Opt for the black body with a rubber wrist strap, however, and this quickly becomes a smartwatch for all occasions. As well as giving an air of smart sophistication, perfect for days in the office or nights on the town, the watch is also comfortable enough - and, importantly, safe for a sweat-removing wipe downs - to be worn during exercise. Yes, on long runs in can feel a little on the bulky side, but for the most part, it's a watch that's easy to forget you're wearing.
Sadly, though, there's no smaller option available. The standard 45mm design might hold its size well, with its 14mm thick form never feeling overly bulky, but for those who are particularly slight of wrist, it could still feel overpowering. A problem a second, smaller design could have solved.
This isn't the Q Marshal's only design-based shortcoming either. It's a design that, despite being easy on the eye, deceives and frustrates. Despite its indented bezel, the watch's circular surround doesn't turn to let you navigate the menus like on the Gear S3. Similarly, that oversized crown doesn't twist like the ones found on the Apple Watch or LG Watch Style.
The Q Marshal has a physical, depressible button on the end of the protrusion, but that's it in terms of physical controls. This isn't a performance killer, the device's circular touchscreen works as a great input option, but this innovative control methods work so well elsewhere that it would have been nice to see them make an appearance here.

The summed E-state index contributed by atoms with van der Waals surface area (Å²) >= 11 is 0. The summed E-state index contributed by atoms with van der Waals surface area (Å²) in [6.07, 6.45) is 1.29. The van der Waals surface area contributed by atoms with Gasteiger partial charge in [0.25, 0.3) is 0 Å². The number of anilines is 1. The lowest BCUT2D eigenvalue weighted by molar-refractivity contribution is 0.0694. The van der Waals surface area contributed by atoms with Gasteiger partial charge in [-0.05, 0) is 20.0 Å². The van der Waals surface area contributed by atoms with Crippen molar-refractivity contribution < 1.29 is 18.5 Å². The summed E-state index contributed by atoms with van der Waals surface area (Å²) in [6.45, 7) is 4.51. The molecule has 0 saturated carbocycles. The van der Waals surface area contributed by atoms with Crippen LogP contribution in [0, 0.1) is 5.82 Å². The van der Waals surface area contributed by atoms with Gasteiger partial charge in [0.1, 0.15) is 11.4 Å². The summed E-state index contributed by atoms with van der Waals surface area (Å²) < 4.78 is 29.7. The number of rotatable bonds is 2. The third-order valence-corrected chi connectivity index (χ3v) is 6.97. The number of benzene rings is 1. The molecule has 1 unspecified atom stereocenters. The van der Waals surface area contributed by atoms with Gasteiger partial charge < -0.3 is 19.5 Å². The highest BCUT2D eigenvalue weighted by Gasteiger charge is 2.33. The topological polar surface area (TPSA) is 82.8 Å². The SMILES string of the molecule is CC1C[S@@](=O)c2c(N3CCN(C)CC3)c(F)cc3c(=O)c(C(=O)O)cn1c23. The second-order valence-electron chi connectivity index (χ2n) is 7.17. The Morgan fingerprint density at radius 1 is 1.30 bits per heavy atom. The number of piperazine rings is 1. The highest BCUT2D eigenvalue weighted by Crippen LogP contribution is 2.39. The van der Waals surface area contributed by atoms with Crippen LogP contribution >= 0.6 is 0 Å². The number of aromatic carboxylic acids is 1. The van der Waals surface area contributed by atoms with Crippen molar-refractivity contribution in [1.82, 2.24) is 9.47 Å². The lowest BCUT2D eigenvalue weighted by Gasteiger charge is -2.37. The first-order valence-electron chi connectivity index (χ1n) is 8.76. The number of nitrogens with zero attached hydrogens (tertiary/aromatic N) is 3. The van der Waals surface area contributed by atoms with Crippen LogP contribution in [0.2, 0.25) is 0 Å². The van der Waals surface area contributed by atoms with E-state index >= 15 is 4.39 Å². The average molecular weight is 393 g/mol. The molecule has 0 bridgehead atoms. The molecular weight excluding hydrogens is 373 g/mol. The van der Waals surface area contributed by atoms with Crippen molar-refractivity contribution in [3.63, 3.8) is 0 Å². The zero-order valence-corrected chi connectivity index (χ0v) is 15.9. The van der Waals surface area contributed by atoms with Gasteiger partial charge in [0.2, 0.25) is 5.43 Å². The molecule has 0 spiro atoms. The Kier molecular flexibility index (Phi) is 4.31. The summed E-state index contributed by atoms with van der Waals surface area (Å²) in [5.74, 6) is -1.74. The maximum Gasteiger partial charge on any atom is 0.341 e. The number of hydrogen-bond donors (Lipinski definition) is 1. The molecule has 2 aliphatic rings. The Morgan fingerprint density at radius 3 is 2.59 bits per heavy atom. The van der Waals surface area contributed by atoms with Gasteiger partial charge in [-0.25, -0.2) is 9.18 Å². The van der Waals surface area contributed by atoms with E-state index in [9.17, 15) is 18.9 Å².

Furthermore, the innards are clearly direct from the Lenovo camp - as you'll see by the "black bar / flat tyre" to the base of the screen. That's a downside in today's market, with increasing numbers of perfect-circle competitors.
What the Fossil Q Marshal does have going for it is solid water- and dust-resistance. Its metal body is IP67 rated, meaning you'll be able to submerge it in up to 1.5 metres of water for 30 minutes at a time without it dying a watery death. In practical terms, you'll be able to keep it on while having a shower or washing the dishes.